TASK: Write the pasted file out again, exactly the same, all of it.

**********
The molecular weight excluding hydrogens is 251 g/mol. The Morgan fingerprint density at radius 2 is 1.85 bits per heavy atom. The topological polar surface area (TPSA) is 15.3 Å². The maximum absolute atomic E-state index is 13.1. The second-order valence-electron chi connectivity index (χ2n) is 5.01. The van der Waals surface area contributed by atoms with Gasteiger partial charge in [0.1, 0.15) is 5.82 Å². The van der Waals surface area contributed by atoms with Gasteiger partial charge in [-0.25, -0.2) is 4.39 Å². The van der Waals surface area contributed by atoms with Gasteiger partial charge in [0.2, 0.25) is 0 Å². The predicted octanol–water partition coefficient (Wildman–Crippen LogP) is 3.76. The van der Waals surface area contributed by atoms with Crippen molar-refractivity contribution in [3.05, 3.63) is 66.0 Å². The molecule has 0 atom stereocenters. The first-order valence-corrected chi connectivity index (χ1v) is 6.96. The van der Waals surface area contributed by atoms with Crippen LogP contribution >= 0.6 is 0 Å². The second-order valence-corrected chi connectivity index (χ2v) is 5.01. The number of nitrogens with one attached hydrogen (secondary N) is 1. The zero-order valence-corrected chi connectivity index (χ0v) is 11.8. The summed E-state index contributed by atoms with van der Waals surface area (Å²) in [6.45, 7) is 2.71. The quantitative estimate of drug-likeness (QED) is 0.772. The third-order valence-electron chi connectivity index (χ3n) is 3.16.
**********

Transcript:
The molecular weight excluding hydrogens is 251 g/mol. The Morgan fingerprint density at radius 2 is 1.85 bits per heavy atom. The topological polar surface area (TPSA) is 15.3 Å². The maximum absolute atomic E-state index is 13.1. The second-order valence-electron chi connectivity index (χ2n) is 5.01. The van der Waals surface area contributed by atoms with Gasteiger partial charge in [0.1, 0.15) is 5.82 Å². The van der Waals surface area contributed by atoms with Gasteiger partial charge in [-0.25, -0.2) is 4.39 Å². The van der Waals surface area contributed by atoms with Gasteiger partial charge in [0.2, 0.25) is 0 Å². The predicted octanol–water partition coefficient (Wildman–Crippen LogP) is 3.76. The van der Waals surface area contributed by atoms with Crippen molar-refractivity contribution in [3.05, 3.63) is 66.0 Å². The molecule has 0 atom stereocenters. The first-order valence-corrected chi connectivity index (χ1v) is 6.96. The van der Waals surface area contributed by atoms with Crippen LogP contribution >= 0.6 is 0 Å². The second-order valence-corrected chi connectivity index (χ2v) is 5.01. The number of nitrogens with one attached hydrogen (secondary N) is 1. The zero-order valence-corrected chi connectivity index (χ0v) is 11.8. The summed E-state index contributed by atoms with van der Waals surface area (Å²) in [6.45, 7) is 2.71. The quantitative estimate of drug-likeness (QED) is 0.772. The third-order valence-electron chi connectivity index (χ3n) is 3.16.